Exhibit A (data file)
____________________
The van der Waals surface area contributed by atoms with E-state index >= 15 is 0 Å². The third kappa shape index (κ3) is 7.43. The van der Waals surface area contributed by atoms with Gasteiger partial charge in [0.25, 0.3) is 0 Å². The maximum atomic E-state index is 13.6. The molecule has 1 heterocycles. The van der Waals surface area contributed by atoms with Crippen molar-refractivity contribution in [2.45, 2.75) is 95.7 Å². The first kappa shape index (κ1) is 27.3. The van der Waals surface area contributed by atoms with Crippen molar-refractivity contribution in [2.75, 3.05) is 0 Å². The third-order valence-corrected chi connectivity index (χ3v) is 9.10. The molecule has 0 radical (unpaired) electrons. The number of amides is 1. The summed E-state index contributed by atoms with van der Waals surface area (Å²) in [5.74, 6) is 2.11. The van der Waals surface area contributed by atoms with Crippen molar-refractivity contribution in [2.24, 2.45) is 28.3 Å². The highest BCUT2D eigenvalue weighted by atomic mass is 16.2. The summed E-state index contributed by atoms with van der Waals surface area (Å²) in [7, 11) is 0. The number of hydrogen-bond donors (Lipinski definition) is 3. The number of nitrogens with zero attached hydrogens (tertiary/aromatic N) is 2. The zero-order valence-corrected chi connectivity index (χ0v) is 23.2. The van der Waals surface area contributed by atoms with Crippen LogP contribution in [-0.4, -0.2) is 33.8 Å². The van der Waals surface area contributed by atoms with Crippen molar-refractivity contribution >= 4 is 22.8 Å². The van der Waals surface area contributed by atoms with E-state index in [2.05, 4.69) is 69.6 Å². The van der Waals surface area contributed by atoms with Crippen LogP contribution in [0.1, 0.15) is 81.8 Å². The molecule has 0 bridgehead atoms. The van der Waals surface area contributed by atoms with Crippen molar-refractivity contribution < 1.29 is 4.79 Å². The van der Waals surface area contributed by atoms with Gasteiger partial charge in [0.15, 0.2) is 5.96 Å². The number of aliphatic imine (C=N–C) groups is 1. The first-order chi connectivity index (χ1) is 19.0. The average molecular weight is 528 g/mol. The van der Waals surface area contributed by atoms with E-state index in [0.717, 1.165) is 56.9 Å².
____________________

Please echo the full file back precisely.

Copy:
The van der Waals surface area contributed by atoms with E-state index >= 15 is 0 Å². The third kappa shape index (κ3) is 7.43. The van der Waals surface area contributed by atoms with Gasteiger partial charge in [0.25, 0.3) is 0 Å². The maximum atomic E-state index is 13.6. The molecule has 1 heterocycles. The van der Waals surface area contributed by atoms with Crippen molar-refractivity contribution in [2.45, 2.75) is 95.7 Å². The first kappa shape index (κ1) is 27.3. The van der Waals surface area contributed by atoms with Crippen molar-refractivity contribution in [2.75, 3.05) is 0 Å². The third-order valence-corrected chi connectivity index (χ3v) is 9.10. The molecule has 0 radical (unpaired) electrons. The number of amides is 1. The summed E-state index contributed by atoms with van der Waals surface area (Å²) in [5.74, 6) is 2.11. The van der Waals surface area contributed by atoms with Crippen molar-refractivity contribution in [2.24, 2.45) is 28.3 Å². The highest BCUT2D eigenvalue weighted by atomic mass is 16.2. The summed E-state index contributed by atoms with van der Waals surface area (Å²) in [7, 11) is 0. The number of hydrogen-bond donors (Lipinski definition) is 3. The number of nitrogens with zero attached hydrogens (tertiary/aromatic N) is 2. The zero-order valence-corrected chi connectivity index (χ0v) is 23.2. The van der Waals surface area contributed by atoms with Crippen LogP contribution in [-0.4, -0.2) is 33.8 Å². The van der Waals surface area contributed by atoms with Crippen molar-refractivity contribution >= 4 is 22.8 Å². The van der Waals surface area contributed by atoms with E-state index in [2.05, 4.69) is 69.6 Å². The van der Waals surface area contributed by atoms with Crippen LogP contribution in [0.1, 0.15) is 81.8 Å². The molecule has 0 bridgehead atoms. The van der Waals surface area contributed by atoms with Crippen molar-refractivity contribution < 1.29 is 4.79 Å². The van der Waals surface area contributed by atoms with Gasteiger partial charge in [0.15, 0.2) is 5.96 Å². The number of aliphatic imine (C=N–C) groups is 1. The first-order chi connectivity index (χ1) is 19.0. The average molecular weight is 528 g/mol. The van der Waals surface area contributed by atoms with E-state index in [0.717, 1.165) is 56.9 Å².